Bethlehem therefore had utilized a procedure whereby the SPD and the actual benefits program were contained in one document. No SPD had ever been prepared or distributed concerning solely the Plan, the "controlling Plan document," and retirees had received the combination SPD/program booklets which made reference to the Plan in somewhat uncertain terms. For example the "Foreward" to Defendants' exhibit 37, "Program of Hospital-Medical Benefits for Eligible Pensioners * * * Effective January 1, 1981," stated in part as follows:
"This booklet is the summary plan description required by * * * [ERISA] of the Program of Hospital-Medical Benefits for Eligible Pensioners and Surviving Spouses.
* * *
"The hospital and physicians' services benefits of this Program which are paid for entirely by the Company, are provided in accordance with agreements entered into by the Insurance Board under the Social Insurance Plan * * * on behalf of the Company with Blue Cross and Blue Shield. * * *
"The name of the plan under which the benefits described in this booklet are provided is the Program of Hospital-Medical Benefits for Eligible Pensioners and Surviving Spouses ("Plan").
* * *
"Benefits under the Plan are provided through the Social Insurance Plan of Bethlehem * * *." Defendants' exhibit 37 at 1-2.
Presumably, had a retiree exercised the right described on page 3 of the booklet to examine without charge "all documents relating to the Plan (including the Plan, the Social Insurance Plan Trust Agreement," and the other documentation listed therein), he or she would have had access to the Plan containing Article XI, Section 2's ambiguously worded provision regarding amendability or terminability of benefits. However the relevant pensioner programs booklets themselves contained specific eligibility and termination of coverage provisions which set forth no reservation or right by Bethlehem to alter or cancel such programs. Defendants' exhibit 37 contained the following provisions:
"Section 4. General Provisions
4.0 You will be eligible to participate in the Program if you
(a) retired prior to or retire on or after July 31, 1980, under the Company pension plan, on other than a deferred vested pension, from a group of employees designated by the Company as covered by the Program and at the time of retirement have 15 or more years of continuous service, or
(b) are receiving a Surviving Spouse's benefit under the Company pension plan as the surviving spouse of an employee
(1) who retired prior to or retires on or after July 31, 1980, under the Company pension plan, on other than a deferred vested pension, from a group of employees designated by the Company as covered by the Program, and dies thereafter, or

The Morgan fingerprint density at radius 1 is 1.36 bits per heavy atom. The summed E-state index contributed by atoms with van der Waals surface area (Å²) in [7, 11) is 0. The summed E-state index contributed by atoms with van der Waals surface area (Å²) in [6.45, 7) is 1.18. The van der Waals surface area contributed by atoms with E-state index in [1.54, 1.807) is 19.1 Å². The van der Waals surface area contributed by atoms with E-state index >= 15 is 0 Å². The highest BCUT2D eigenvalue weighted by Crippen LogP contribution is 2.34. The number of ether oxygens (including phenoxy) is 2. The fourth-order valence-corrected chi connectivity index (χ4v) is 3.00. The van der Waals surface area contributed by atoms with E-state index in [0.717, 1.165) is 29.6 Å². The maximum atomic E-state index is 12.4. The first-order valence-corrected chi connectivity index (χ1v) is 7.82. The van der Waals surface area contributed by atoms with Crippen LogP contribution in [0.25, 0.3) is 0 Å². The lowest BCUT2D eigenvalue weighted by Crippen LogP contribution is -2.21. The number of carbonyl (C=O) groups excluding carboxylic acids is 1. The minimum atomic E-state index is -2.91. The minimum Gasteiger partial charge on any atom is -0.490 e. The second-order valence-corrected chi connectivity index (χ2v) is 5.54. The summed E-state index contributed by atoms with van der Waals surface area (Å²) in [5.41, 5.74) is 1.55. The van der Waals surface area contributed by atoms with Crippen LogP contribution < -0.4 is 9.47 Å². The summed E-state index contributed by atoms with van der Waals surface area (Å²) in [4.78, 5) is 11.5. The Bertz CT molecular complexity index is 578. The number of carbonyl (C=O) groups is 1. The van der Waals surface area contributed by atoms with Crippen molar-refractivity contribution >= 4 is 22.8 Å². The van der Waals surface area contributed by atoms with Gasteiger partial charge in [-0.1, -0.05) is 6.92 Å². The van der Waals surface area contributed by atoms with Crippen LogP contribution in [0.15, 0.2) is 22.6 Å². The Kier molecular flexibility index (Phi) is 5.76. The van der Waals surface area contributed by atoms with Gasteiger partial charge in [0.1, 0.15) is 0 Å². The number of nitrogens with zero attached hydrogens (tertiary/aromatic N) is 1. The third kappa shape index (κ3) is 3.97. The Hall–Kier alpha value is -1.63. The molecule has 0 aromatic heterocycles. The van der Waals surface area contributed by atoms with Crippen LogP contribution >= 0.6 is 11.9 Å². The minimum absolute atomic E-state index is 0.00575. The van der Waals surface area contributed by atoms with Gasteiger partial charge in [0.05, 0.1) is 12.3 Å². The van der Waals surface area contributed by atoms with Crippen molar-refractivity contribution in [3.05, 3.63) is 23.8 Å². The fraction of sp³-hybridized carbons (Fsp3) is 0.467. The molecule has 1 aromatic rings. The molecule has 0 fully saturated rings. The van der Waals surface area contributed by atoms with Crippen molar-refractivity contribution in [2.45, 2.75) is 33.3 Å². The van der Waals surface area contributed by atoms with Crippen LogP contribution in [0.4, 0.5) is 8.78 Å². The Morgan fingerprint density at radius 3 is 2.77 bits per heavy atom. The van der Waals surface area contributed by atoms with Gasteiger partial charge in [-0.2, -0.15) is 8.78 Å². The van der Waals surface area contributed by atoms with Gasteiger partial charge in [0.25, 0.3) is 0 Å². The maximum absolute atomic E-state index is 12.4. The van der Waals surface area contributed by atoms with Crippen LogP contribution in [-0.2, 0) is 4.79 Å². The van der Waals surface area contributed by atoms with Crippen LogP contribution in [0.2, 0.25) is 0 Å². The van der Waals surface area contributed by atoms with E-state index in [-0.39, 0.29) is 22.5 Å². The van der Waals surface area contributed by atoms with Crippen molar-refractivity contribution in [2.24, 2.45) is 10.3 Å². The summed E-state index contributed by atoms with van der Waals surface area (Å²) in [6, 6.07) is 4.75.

(2) who dies prior to or who dies on or after July 31, 1980, at a time when the employee was or is accruing continuous service in a group of employees designated by the Company as covered by the Program;
provided, however, that you
(i) are not insured under any other group insurance plan or program providing hospital and medical coverage, including a prepaid group practice plan or Health Maintenance Organization, toward the cost of which the company contributes; and
(ii) are a resident of the United States or Puerto Rico."
* * *
"Termination of Hospital and Physicians' Services Coverage
4.25 Hospital and physicians' services benefits coverage of a pensioner and of an individual receiving a Surviving Spouse's benefit under the Company pension plan terminates on the earliest of:
(a) the day on which such person ceases to be eligible for coverage under the Program;
(b) the end of the month in which notice from such person is received by the Plan Administrator (see paragraph 4.15) requesting termination of coverage under the Program; or
(c) the day immediately preceding the date on which an individual receiving a Surviving spouse's benefit under the Company pension plan remarries."
In view of the assertions by Kempken that the booklets were the documents containing the programs and Article VII, Section 1 of the Plan (wherein it is stated that the rights of a participant in a benefits program shall be "as provided in any other writing relating to such program that shall describe the rights") as well as the fact that an employee benefit plan under ERISA can be comprised of more than one document (see, e.g., Myron v. Trust Co. Bank Long Term Dis. Ben. Plan, 522 F. Supp. 511, 519 (N.D.Ga. 1981), aff'd, 691 F.2d 510 (11th Cir. 1982), cert. denied, 462 U.S. 1119, 103 S. Ct. 3086, 77 L. Ed. 2d 1348 (1983)), I find that the booklets describing the pensioner benefits programs are Plan documents. As such, they are entitled to be and have been given consideration with respect to the question of the retention vel non by Bethlehem of the right to reduce or cancel the benefits programs in question under the provisions of the Plan and these booklets.
The principally disputed provision of the Plan, Article XI, Section 2, provides:
"AMENDMENT OR TERMINATION
* * *
SECTION 2. Of Any Benefits Program. Whenever authorized so to do by the Board of Directors of the Corporation, the Insurance Board shall have the right to amend or terminate any benefits program hereunder, effective as of the expiration of the policy or policies of group insurance whereby such program shall have been effectuated of effective as of the earlier termination by the Insurance Board of such policy or policies; provided, however, that the Insurance Board shall not terminate any such policy or policies if such termination would deprive any participant in a benefits program hereunder, his dependents or beneficiaries of any benefits to which any of them shall theretofore have become entitled under such program."